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In Amazon, Married Catholics Lead Services, Pray for Priesthood

A priest holds a baby as clergy and indigenous people wait for the arrival of Pope Francis in Puerto Maldonado, Madre de Dios province, Peru.
A priest holds a baby as clergy and indigenous people wait for the arrival of Pope Francis in Puerto Maldonado, Madre de Dios province, Peru.
In Amazon, Married Catholics Lead Religious Services, Pray for Priesthood
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Just before sunrise, Shainkiam Yampik beats a drum at the start of a Roman Catholic prayer service in Wijint, a village in the Peruvian Amazon.

“Jesusan namanguinde,” he says. That means “the body of Christ” in the language of the Achuar people. Yampik gives communion bread to villagers in a small religious center. During the service, they hear the sounds made by birds and insects outside the building.

Yampik is a tribal leader and has 10 grown children. He is also a leading Catholic in a community far from big cities. Wijint is one of the most remote areas served by the Roman Catholic Church.

Yampik is a deacon in the Church. He cannot become a priest, or clergyman, because he is married.

That means he cannot celebrate the Catholic Mass. The villagers may go many months without attending Mass because of the lack of priests. The communion bread he gives is consecrated by a priest in another town.

October 6 Vatican meeting

Yampik and other Achuar Catholics in the Peruvian Amazon are hopeful a historic meeting at the Vatican next month will change that.

On October 6, Pope Francis will open a three-week meeting of Amazonian bishops. One issue to be discussed is whether to let married men in parts of the Amazon become priests. If approved, the proposal would break hundreds of years of Roman Catholic tradition.

The idea is to let older married men with grown children and a strong standing in the Church become members of the clergy and lead Mass.

Wijint is one of 827 native communities in Yurimaguas, an area the size of Panama. It has just 25 priests, the Reverend Jesus Maria Aristin told Reuters.

“It’s impossible to reach them all,” Aristin said. He remembered that a recent visit to a village required a four-day walk through the Amazon.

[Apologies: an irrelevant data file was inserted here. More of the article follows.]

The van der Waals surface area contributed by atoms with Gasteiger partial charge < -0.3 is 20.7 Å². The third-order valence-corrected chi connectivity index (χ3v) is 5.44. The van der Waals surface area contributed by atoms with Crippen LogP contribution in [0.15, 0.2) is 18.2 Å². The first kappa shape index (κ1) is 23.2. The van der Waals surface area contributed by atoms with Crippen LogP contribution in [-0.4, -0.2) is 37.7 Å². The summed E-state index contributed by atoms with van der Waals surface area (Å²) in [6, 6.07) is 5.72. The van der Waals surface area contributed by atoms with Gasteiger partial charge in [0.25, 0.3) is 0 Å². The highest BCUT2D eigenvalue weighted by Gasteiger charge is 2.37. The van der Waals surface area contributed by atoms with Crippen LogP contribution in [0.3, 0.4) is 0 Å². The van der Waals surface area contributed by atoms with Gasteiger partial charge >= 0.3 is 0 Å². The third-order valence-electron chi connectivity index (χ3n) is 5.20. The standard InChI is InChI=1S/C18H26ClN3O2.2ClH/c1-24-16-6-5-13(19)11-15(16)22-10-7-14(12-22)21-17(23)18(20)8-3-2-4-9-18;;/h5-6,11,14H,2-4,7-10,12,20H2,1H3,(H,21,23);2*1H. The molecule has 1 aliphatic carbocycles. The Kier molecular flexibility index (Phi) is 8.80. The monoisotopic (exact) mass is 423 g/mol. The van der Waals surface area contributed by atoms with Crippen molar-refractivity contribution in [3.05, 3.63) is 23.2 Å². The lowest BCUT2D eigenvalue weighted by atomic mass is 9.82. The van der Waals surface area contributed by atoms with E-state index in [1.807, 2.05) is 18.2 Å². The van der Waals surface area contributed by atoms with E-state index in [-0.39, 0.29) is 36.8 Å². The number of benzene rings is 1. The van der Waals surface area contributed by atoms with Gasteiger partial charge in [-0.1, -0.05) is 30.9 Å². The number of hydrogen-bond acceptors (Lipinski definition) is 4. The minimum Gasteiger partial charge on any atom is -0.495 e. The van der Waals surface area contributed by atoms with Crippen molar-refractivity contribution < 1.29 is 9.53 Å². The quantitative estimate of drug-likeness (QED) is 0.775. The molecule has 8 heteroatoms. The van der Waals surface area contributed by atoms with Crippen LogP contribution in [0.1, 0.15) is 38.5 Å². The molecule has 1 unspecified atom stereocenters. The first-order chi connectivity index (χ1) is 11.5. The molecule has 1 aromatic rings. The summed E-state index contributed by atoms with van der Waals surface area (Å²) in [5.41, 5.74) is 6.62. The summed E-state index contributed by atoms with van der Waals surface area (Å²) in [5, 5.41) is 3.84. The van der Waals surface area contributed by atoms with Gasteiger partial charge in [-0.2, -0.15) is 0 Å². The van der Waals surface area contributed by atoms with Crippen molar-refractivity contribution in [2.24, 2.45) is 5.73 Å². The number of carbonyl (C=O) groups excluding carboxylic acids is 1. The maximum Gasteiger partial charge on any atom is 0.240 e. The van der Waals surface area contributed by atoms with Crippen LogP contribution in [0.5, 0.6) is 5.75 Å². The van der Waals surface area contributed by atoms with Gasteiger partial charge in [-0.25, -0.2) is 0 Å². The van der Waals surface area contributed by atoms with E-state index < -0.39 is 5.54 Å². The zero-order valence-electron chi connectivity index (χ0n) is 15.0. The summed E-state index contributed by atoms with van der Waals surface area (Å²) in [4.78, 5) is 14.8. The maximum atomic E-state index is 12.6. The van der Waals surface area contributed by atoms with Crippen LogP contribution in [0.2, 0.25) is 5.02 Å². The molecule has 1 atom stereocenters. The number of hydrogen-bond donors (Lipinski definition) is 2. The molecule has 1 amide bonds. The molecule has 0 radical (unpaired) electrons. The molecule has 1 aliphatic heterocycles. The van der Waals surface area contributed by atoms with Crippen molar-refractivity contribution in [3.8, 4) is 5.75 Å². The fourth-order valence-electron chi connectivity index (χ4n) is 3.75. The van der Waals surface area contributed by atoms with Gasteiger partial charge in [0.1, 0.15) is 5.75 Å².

At least 85% of villages in the area cannot celebrate Mass every week. During the service, Catholics believe communion bread and wine become the body and blood of Jesus.

Yampik is one of four married deacons who will be considered for the priesthood at the Vatican meeting, said Aristin.

Big changes

The proposal could be explosive within the Catholic Church. Pope Francis is under attack from conservative Catholics; some have called the idea “heretical.”

The proposal says men can become priests “even if they already have an established…family,” in order to celebrate Mass.

Conservatives say it will lead to the end of the Church’s rule that priests remain celibate. The rule became a requirement around the year 1300 to stop priests from passing Church property to their children.

The Church teaches that by remaining celibate and unmarried, a priest can live only for God and the Church.

But the celibacy requirement makes it difficult to interest men in becoming priests.

“What’s more important, celibacy or (communion), the center of Christian life?” said Aristin.

Just 40 years ago, the Church’s presence in this part of the Amazon was growing. One reason was the work of an Italian priest, Luis Bolla. He persuaded many Indians in Peru and Ecuador to accept Christianity.

Bolla was unusual. He lived among the Achuar for many years and spoke their language. He died in 2013.

Today, it is hard to get outsiders to stay in Achuar villages, noted Yampik.

Achuar is among the last Amazonian tribes to come in contact with non-natives. The natives had a traditional religion. To win converts, Bolla added some of their own customs to Catholic Mass, a tradition Yampik keeps alive today.

That multicultural method was once not accepted, but today is celebrated by the Church under Pope Francis.

The Achuar have found “the word of God,” Yampik said.

I’m Susan Shand.

The Reuters News Agency reported this story. Susan Shand adapted it for VOA Learning English. George Grow was the editor.

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Words in This Story

drum – n. a musical instrument shaped like a container

communion – n. a Christian ceremony in which bread is eaten and wine is drunk as a way of expressing loyalty to Jesus Christ

remote adj. far from cities or the main population centers

deacon – n. an official in some Christian churches whose rank is just below a priest

consecrate – v. to officially make (something, such as a place or building) holy through a special religious ceremony

bishop – n. an official who is rated higher than a priest in some Christian religions

heretical – adj. someone who believes or teaches something that goes against accepted or official belief

celibate – adj. having or involving no sexual relations

convert – n. someone who has been persuaded to change their religious beliefs